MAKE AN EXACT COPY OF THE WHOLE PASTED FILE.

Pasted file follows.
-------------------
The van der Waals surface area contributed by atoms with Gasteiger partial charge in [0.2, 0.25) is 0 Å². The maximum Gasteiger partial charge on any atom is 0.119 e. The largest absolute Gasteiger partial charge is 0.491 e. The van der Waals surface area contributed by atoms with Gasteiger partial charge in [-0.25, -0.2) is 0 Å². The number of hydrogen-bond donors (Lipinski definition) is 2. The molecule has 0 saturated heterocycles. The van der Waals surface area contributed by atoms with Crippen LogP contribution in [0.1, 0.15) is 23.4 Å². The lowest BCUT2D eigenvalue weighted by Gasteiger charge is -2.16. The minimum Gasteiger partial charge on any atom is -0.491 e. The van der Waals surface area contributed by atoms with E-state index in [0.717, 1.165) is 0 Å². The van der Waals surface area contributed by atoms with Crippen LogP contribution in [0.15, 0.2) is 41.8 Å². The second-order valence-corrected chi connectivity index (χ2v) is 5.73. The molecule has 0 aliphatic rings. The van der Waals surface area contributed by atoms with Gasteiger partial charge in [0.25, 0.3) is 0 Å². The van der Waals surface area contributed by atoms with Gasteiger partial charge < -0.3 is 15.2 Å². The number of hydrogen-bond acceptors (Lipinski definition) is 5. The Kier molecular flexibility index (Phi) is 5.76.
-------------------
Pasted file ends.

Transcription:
The van der Waals surface area contributed by atoms with Gasteiger partial charge in [0.2, 0.25) is 0 Å². The maximum Gasteiger partial charge on any atom is 0.119 e. The largest absolute Gasteiger partial charge is 0.491 e. The van der Waals surface area contributed by atoms with Gasteiger partial charge in [-0.25, -0.2) is 0 Å². The number of hydrogen-bond donors (Lipinski definition) is 2. The molecule has 0 saturated heterocycles. The van der Waals surface area contributed by atoms with Crippen LogP contribution in [0.1, 0.15) is 23.4 Å². The lowest BCUT2D eigenvalue weighted by Gasteiger charge is -2.16. The minimum Gasteiger partial charge on any atom is -0.491 e. The van der Waals surface area contributed by atoms with E-state index in [0.717, 1.165) is 0 Å². The van der Waals surface area contributed by atoms with Crippen LogP contribution in [0.15, 0.2) is 41.8 Å². The second-order valence-corrected chi connectivity index (χ2v) is 5.73. The molecule has 0 aliphatic rings. The van der Waals surface area contributed by atoms with Gasteiger partial charge in [0.25, 0.3) is 0 Å². The van der Waals surface area contributed by atoms with Gasteiger partial charge < -0.3 is 15.2 Å². The number of hydrogen-bond acceptors (Lipinski definition) is 5. The Kier molecular flexibility index (Phi) is 5.76.